Indonesia, on the other hand, remains one of the fasting growing economies thanks to a rising middle class and strong domestic consumption. In turn, investors and analysts say they expect it to stay a ripe area for investments over the short and long-term.
"Consumers are heading up the value chain and using more expensive soaps and dishwashing detergents," said Bharat Joshi, assistant investment manager of Indonesian equity funds for money manager Aberdeen, which has roughly $500 million invested there. "We're seeing companies do well that reflect the rising income levels in Indonesia."
While Indonesia's economy took a significant hit during the late 1990s Asian financial crisis, the southeast Asian country largely evaded the more recent global downturn. Indonesia's main stock index, the Jakarta Index, has trailed the S&P 500 only slightly over the past two years. It's returned 19%, compared to the S&P 500, which is up 20%.
More importantly, analysts say Indonesia and its growing middle class is buffered from some of the pressures hitting other fast-growing nations. Unlike many of its neighbors, the country's growth isn't solely dictated by exports. Instead its growing middle class is fueling something of a virtuous cycle where more goods and services are produced and purchased in rapidly urbanizing cities throughout the archipelago.
The Indonesian government has tamed inflation even as domestic growth has chugged along at roughly 6% per year over the past few years. That's expected to continue.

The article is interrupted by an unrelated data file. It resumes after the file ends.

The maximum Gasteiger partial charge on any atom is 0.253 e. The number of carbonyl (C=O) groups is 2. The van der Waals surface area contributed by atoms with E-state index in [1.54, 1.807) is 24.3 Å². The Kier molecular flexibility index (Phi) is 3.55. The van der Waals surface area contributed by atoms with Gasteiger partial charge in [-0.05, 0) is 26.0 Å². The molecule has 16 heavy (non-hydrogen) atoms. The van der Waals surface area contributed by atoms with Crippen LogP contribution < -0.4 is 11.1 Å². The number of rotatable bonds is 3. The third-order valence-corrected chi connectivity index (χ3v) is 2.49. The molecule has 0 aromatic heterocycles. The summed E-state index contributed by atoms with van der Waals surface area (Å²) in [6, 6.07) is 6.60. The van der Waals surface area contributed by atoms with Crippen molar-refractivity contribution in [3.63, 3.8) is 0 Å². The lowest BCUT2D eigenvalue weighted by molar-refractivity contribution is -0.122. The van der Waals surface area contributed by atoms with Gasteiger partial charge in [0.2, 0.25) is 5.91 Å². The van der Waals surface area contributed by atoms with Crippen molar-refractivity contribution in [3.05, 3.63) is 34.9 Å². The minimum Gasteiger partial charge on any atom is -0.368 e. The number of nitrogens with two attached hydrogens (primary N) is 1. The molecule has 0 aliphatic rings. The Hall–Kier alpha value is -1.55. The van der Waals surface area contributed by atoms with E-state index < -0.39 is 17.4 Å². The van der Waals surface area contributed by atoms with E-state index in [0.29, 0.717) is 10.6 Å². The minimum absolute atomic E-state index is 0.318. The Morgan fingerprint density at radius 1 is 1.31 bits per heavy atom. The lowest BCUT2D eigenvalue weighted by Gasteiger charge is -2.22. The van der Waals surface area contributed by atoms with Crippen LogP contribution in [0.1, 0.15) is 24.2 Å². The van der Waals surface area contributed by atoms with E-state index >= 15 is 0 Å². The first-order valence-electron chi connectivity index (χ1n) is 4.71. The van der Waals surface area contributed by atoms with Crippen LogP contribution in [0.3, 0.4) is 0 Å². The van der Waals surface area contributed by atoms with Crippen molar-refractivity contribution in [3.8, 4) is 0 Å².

McKinsey & Co. predicts that Indonesia will be the 7th largest economy in the world and add 90 million additional members to its middle class by 2030. Right now, there are 45 million middle class Indonesians, and it ranks as the 16th largest economy in the world.
Many of the companies represented in the Jakarta index are commodities companies, as Indonesia is one of the top producers of coal and palm oil in the world. That could make Indonesia's stock market more vulnerable to macroeconomic swings since commodities companies are more dependent on global growth.
But Indonesia's banks and consumer products companies are still expected to report sharp growth, analysts said. Astra, Indonesia's largest auto dealer and a holder of stakes in local banks, is among the companies likely to benefit from the continued growth of the middle class.Unilever Indonesia, a majority-owned subsidiary of British-Dutch consumer products giant Unilever(UL) is another.
Aberdeen's Indonesian funds are up roughly 20% year-to-date by finding small and medium-sized "value" companies, Joshi said. Among them: Holcim, the local subsidiary of a Swiss cement company, and Multi Bintang Indonesia, the local subsidiary of Heineken. Those stocks are up 28% and 96% respectively.
One way for U.S. investors to gain easy access to Indonesia is through ETFs. Two major ETFs are Market Vectors Indonesia Index ETF(IDX) and iShares MSCI Indonesia Investable Market Index Fund(EIDO). Their returns have underperformed the Jakarta Index this year though.
As is the case with many emerging markets, there are still many risks. Indonesia has made a big push to clean up corporate governance issues with many of its companies, but more may need to be done to attract more capital to the country.
"We've seen reforms in Indonesia but they're not always deep enough," said Dhiren Shah,a portfolio manager at Blackrock focusing on Indonesia. "The challenges are that it's still a young market with not as much liquidity or turnover as we'd like to see in stocks or the stock exchange."